WMATA map with long station names: “they’re not station names, they’re committee meeting minutes.”
The folks at London Reconnections have a new podcast – On Our Line. The second episode features a long conversation with two experts on transit map design and understanding, Max Roberts and Peter Lloyd.
The discussion hits on several topics
Continue reading Short, clear station names vital to transit system wayfinding
Morgantown WV PRT System, as seen from Google Streetview
Reading through the history of the personal rapid transit (PRT) on the Verge by Adi Robertson, I couldn’t help but think of the similarities with many familiar projects. Cost overruns, scope creep, politics, government red tape, all conspiring to erode the value of an otherwise
Continue reading I can’t believe I’m writing a post on Personal Rapid Transit!
Nevada autonomous vehicle license plate. CC image from National Museum of American History.
Building on the implications of driverless cars on car ownership, as well as the notion that planners aren’t preparing for the rise of autonomous vehicles, I wanted to dive further into potential implications of widespread adoption of the technology. Nat Bottigheimer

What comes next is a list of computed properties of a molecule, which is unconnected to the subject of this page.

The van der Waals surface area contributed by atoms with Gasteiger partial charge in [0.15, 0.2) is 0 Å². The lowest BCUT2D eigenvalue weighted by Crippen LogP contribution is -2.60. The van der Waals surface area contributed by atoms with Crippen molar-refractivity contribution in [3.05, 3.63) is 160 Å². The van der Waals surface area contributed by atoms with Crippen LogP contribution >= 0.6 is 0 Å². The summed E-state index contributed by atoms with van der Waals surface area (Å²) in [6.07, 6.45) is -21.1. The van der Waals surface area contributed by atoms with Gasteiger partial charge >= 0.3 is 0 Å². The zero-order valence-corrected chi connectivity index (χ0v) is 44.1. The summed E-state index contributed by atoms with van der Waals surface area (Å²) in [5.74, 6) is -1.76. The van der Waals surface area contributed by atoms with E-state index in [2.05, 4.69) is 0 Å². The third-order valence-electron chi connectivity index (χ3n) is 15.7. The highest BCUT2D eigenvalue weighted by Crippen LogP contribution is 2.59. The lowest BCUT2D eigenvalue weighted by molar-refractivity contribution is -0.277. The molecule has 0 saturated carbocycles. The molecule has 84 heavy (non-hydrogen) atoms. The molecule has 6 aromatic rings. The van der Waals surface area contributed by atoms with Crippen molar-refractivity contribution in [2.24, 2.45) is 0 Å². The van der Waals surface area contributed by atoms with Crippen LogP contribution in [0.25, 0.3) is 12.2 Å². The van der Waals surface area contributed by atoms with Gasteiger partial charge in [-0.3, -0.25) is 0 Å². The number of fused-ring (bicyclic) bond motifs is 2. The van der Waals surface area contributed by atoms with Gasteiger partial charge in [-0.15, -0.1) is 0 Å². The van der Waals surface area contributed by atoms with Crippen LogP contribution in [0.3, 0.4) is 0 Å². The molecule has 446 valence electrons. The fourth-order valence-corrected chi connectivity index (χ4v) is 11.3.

Continue reading Driverless cars: implications for city planning and urban transportation
CC image from the Museum of American History.
To date, most of the writing about driverless cars seems to focus on technology’s potential to make driving safer by eliminating collisions between vehicles. The thinking is similar to other auto safety improvements such as air bags or anti-lock brakes. These technological advances (endorsed by the
Continue reading Driverless cars: a city of cheap robotaxis and the end of car ownership
Robocar electronics – CC image from Steve Jurvetson
If we can agree that technology doesn’t change geometry, and therefore driverless cars won’t substantially change the fundamental capacity and spatial requirements of our current auto-based transportation systems, then what would they change?
Chris Bradford takes a stab at this question, taking note of Matt Ygleisas’s
Continue reading What would change with driverless cars?
Via the Streetsblog Network, I came across this Salon piece from Michael Lind praising our future driverless car overlords. Angie Schmidt at Streetsblog did a nice job to take down some of Lind’s loaded language, particularly the bits about “rigging markets” (which rings just as hollow as the cries about “social engineering” – as Timothy
Continue reading Driverless cars don’t change geometry